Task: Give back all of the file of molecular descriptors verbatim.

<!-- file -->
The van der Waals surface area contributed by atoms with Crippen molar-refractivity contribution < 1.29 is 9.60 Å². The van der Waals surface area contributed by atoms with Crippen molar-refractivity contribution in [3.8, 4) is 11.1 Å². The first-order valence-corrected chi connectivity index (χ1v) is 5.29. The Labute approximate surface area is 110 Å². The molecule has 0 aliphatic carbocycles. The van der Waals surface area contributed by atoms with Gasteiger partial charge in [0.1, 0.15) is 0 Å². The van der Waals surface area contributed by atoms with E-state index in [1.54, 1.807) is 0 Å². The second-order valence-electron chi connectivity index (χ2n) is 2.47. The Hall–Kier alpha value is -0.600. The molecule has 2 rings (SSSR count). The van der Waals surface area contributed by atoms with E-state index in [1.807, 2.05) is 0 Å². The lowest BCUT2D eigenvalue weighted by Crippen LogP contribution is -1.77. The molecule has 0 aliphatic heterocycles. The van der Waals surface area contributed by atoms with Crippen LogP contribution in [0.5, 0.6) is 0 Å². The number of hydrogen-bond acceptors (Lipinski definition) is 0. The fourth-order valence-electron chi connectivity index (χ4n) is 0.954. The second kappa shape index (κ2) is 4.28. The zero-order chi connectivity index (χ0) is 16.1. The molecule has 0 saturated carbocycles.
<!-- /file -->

The van der Waals surface area contributed by atoms with Crippen molar-refractivity contribution < 1.29 is 9.60 Å². The van der Waals surface area contributed by atoms with Crippen molar-refractivity contribution in [3.8, 4) is 11.1 Å². The first-order valence-corrected chi connectivity index (χ1v) is 5.29. The Labute approximate surface area is 110 Å². The molecule has 0 aliphatic carbocycles. The van der Waals surface area contributed by atoms with Gasteiger partial charge in [0.1, 0.15) is 0 Å². The van der Waals surface area contributed by atoms with E-state index in [1.54, 1.807) is 0 Å². The second-order valence-electron chi connectivity index (χ2n) is 2.47. The Hall–Kier alpha value is -0.600. The molecule has 2 rings (SSSR count). The van der Waals surface area contributed by atoms with E-state index in [1.807, 2.05) is 0 Å². The lowest BCUT2D eigenvalue weighted by Crippen LogP contribution is -1.77. The molecule has 0 aliphatic heterocycles. The van der Waals surface area contributed by atoms with Crippen LogP contribution in [0.5, 0.6) is 0 Å². The number of hydrogen-bond acceptors (Lipinski definition) is 0. The fourth-order valence-electron chi connectivity index (χ4n) is 0.954. The second kappa shape index (κ2) is 4.28. The zero-order chi connectivity index (χ0) is 16.1. The molecule has 0 saturated carbocycles.